When asked how she identified under these conditions, she replied, “When I was younger, I did not want to engage with my Indian heritage too much, but rather opted to assert a ‘black’ identity in solidarity with all oppressed people in South Africa, and also to present a united force against white domination. This was not unusual for many people in my generation of Indian descent, mainly because a cornerstone of Apartheid was to rigidly and brutally fix racial and ethnic identities onto us, and then to place oppressed people in hierarchies in a typical ‘divide and rule’ strategy.”
Colorism was not only a byproduct of this legislation, but it was the backbone of its founding. Shameela came from a middle-class Indian family that experienced racial hardships and political backfire from the Apartheid regime, but the experiences of black Africans were significantly cruel and inequitable in comparison. Shameela says, “I must point out that we were ultimately so much better off than many black people in our country who during Apartheid, lost lives, homes, and also basic educational opportunities that made it incapable of entering into the mainstream of our society.”
One of the objectives of this systemic strategy was to create division among non-white citizens by weaponizing race and color while attaching hierarchy to both. However, this attempt to divide only produced the opposite effect on Shameela and her family as it became one of their major sources of motivation to actively dismantle Apartheid ideologies and systems.
Combining a passion for law and filmmaking
It is not surprising that a lineage of human rights advocacy, and more poignantly, an almost inherited compassion for the human condition, is reflected in the films Shameela makes. Her first feature-length documentary, Whispering Truth to Power, follows South African anti-corruption pioneer Thuli Madonsela as she tackles political giants in pursuit of justice and social equity.
Shameela’s latest film is African Moot, a feature documentary that was co-produced in South Africa and Finland. The film premiered in May 2022 and has been making its way through the film festival circuit- winning Best African Documentary at the Zimbabwe International Film Festival and recently nominated for Best Documentary at the African Movie Academy Awards (October 2022). Much like her first film, African Moot is centered around human rights laws and the stories of those who endeavor to eradicate long-endured social and political injustices.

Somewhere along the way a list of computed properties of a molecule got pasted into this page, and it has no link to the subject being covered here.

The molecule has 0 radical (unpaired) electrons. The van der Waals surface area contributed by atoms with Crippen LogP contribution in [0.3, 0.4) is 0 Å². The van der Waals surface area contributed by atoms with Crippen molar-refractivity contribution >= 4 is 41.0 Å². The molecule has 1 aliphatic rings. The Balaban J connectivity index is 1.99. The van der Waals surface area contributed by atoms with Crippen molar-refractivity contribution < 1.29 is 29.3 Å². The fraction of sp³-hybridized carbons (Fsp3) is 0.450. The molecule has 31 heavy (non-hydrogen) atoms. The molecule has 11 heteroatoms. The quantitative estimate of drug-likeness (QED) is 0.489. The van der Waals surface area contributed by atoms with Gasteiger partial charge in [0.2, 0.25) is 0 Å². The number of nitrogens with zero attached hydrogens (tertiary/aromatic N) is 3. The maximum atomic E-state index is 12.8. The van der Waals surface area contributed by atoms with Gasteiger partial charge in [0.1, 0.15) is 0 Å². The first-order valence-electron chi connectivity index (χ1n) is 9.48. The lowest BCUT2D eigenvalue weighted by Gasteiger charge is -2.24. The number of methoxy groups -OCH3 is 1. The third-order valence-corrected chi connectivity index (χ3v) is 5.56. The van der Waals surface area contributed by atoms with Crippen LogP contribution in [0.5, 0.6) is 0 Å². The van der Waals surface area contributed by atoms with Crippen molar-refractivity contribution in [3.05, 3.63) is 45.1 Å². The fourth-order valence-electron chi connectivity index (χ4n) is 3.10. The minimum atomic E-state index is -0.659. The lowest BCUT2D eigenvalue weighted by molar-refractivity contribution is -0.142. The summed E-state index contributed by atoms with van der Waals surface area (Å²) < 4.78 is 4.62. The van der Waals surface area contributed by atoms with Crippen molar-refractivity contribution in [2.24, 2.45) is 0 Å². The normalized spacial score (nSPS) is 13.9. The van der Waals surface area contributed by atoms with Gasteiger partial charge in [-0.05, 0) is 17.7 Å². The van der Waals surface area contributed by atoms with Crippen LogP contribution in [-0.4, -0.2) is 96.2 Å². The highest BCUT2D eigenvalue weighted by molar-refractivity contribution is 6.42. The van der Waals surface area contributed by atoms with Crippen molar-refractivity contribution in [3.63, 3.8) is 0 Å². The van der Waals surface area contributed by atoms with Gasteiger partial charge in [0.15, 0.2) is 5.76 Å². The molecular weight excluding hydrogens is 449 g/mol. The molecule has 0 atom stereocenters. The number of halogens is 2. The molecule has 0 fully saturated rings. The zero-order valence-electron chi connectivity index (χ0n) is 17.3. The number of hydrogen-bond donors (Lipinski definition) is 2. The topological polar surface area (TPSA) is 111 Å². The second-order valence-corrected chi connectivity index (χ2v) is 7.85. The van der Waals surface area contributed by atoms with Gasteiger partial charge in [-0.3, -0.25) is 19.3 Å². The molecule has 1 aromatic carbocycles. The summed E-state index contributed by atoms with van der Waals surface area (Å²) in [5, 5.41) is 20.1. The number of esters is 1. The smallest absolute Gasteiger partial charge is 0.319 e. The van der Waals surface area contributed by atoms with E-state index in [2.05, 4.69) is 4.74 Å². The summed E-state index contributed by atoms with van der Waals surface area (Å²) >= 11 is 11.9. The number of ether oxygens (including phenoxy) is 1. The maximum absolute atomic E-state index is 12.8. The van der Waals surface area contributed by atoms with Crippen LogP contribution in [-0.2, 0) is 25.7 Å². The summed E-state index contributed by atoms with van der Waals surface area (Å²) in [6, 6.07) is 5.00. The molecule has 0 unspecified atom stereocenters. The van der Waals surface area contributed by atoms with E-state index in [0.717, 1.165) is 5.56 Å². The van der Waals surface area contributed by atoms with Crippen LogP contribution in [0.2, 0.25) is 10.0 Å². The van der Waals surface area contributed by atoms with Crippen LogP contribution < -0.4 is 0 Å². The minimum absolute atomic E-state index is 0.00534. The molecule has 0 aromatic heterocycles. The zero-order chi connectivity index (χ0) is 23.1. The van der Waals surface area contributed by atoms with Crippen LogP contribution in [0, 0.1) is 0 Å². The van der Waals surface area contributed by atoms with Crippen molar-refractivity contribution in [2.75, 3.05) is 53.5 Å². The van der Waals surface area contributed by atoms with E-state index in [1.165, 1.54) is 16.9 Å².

Before becoming a filmmaker, Shameela spent many years as a human rights lawyer. She studied law at the University of Cape Town and earned her master’s degree in constitutional law at Columbia University in New York City. She worked in law research advocacy roles at the constitutional court of South Africa, UNIFEM in New York, and a Cape Town-based democracy think tank, IDASA. After more than 12 years, Shameela decided to pursue a passion that had laid dormant for quite some time. Buried underneath legal paperwork and years of activism was a love for storytelling.
“I always knew I wanted to make films. I was just waiting for the story that meant something to me and that I could throw myself into for long periods of time,” she says. “When Apartheid ended and South Africa’s democratic era began, it seemed logical for me to study and work in law – but over time I realized that it was really in documentary filmmaking where my big passion really lies. Hence, law-themed documentaries!”
Shameela’s background in law created a symbiotic pairing with her filmmaking. She was able to develop meaningful relationships with the characters in her film African Moot as she could empathize with them as law students. The term “moot” is defined as a simulated court case. Moot competitions have been held in different capital cities across Africa every year since 1992 and boast the largest pan-African gathering of law students and human rights practitioners on the continent. Top law students must first compete against each other within their universities. Then only the winners are selected to represent their schools and countries at the prestigious African Human Rights Moot Competition. In this film, the competition is being held in Gaborone, Botswana, and students are challenged with confronting this year’s complex subject: “The Right of Refugees on the Continent.”